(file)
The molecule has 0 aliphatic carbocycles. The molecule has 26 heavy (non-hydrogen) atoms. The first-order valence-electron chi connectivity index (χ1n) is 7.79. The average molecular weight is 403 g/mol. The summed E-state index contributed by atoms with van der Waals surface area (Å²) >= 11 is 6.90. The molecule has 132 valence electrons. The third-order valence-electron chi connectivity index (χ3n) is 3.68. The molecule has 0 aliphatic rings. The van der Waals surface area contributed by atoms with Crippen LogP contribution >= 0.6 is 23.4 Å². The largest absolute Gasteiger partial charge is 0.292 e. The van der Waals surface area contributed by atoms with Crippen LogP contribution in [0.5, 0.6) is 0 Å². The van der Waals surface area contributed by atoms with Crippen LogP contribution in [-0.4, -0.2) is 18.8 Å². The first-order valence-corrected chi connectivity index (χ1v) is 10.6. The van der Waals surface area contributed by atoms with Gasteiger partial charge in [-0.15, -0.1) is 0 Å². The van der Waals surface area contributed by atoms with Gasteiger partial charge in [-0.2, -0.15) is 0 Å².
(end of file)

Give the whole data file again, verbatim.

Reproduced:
The molecule has 0 aliphatic carbocycles. The molecule has 26 heavy (non-hydrogen) atoms. The first-order valence-electron chi connectivity index (χ1n) is 7.79. The average molecular weight is 403 g/mol. The summed E-state index contributed by atoms with van der Waals surface area (Å²) >= 11 is 6.90. The molecule has 132 valence electrons. The third-order valence-electron chi connectivity index (χ3n) is 3.68. The molecule has 0 aliphatic rings. The van der Waals surface area contributed by atoms with Crippen LogP contribution >= 0.6 is 23.4 Å². The largest absolute Gasteiger partial charge is 0.292 e. The van der Waals surface area contributed by atoms with Crippen LogP contribution in [0.5, 0.6) is 0 Å². The van der Waals surface area contributed by atoms with Crippen LogP contribution in [-0.4, -0.2) is 18.8 Å². The first-order valence-corrected chi connectivity index (χ1v) is 10.6. The van der Waals surface area contributed by atoms with Gasteiger partial charge in [-0.15, -0.1) is 0 Å². The van der Waals surface area contributed by atoms with Gasteiger partial charge in [-0.2, -0.15) is 0 Å².